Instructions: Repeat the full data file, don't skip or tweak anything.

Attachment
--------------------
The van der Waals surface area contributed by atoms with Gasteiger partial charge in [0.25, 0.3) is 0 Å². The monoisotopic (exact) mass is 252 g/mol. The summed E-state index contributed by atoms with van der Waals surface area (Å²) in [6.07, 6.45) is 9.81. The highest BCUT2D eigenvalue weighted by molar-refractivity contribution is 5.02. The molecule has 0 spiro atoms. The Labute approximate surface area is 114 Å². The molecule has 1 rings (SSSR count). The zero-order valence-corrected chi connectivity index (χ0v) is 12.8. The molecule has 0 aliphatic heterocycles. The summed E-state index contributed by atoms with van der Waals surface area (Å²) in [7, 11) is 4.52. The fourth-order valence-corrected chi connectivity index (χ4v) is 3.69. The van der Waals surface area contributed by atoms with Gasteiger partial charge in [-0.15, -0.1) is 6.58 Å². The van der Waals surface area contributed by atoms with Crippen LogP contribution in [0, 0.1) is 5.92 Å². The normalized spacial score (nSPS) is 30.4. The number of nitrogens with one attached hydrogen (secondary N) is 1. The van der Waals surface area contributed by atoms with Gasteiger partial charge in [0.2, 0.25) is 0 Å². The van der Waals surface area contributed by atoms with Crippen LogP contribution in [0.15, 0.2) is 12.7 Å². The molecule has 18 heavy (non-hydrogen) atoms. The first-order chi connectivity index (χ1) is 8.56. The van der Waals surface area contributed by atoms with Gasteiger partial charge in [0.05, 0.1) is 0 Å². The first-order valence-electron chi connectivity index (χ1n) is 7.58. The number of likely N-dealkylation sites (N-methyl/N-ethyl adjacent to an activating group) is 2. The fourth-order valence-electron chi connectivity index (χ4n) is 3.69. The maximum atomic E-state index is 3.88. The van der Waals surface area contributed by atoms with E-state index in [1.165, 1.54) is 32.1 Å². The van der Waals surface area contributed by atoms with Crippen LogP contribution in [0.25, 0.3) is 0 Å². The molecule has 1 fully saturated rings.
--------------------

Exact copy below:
The van der Waals surface area contributed by atoms with Gasteiger partial charge in [0.25, 0.3) is 0 Å². The monoisotopic (exact) mass is 252 g/mol. The summed E-state index contributed by atoms with van der Waals surface area (Å²) in [6.07, 6.45) is 9.81. The highest BCUT2D eigenvalue weighted by molar-refractivity contribution is 5.02. The molecule has 0 spiro atoms. The Labute approximate surface area is 114 Å². The molecule has 1 rings (SSSR count). The zero-order valence-corrected chi connectivity index (χ0v) is 12.8. The molecule has 0 aliphatic heterocycles. The summed E-state index contributed by atoms with van der Waals surface area (Å²) in [7, 11) is 4.52. The fourth-order valence-corrected chi connectivity index (χ4v) is 3.69. The van der Waals surface area contributed by atoms with Gasteiger partial charge in [-0.15, -0.1) is 6.58 Å². The van der Waals surface area contributed by atoms with Crippen LogP contribution in [0, 0.1) is 5.92 Å². The normalized spacial score (nSPS) is 30.4. The number of nitrogens with one attached hydrogen (secondary N) is 1. The van der Waals surface area contributed by atoms with Gasteiger partial charge in [0.2, 0.25) is 0 Å². The van der Waals surface area contributed by atoms with Crippen LogP contribution in [0.15, 0.2) is 12.7 Å². The molecule has 18 heavy (non-hydrogen) atoms. The first-order chi connectivity index (χ1) is 8.56. The van der Waals surface area contributed by atoms with Gasteiger partial charge in [0.05, 0.1) is 0 Å². The first-order valence-electron chi connectivity index (χ1n) is 7.58. The number of likely N-dealkylation sites (N-methyl/N-ethyl adjacent to an activating group) is 2. The fourth-order valence-electron chi connectivity index (χ4n) is 3.69. The maximum atomic E-state index is 3.88. The van der Waals surface area contributed by atoms with E-state index in [1.165, 1.54) is 32.1 Å². The van der Waals surface area contributed by atoms with Crippen LogP contribution in [0.25, 0.3) is 0 Å². The molecule has 1 fully saturated rings.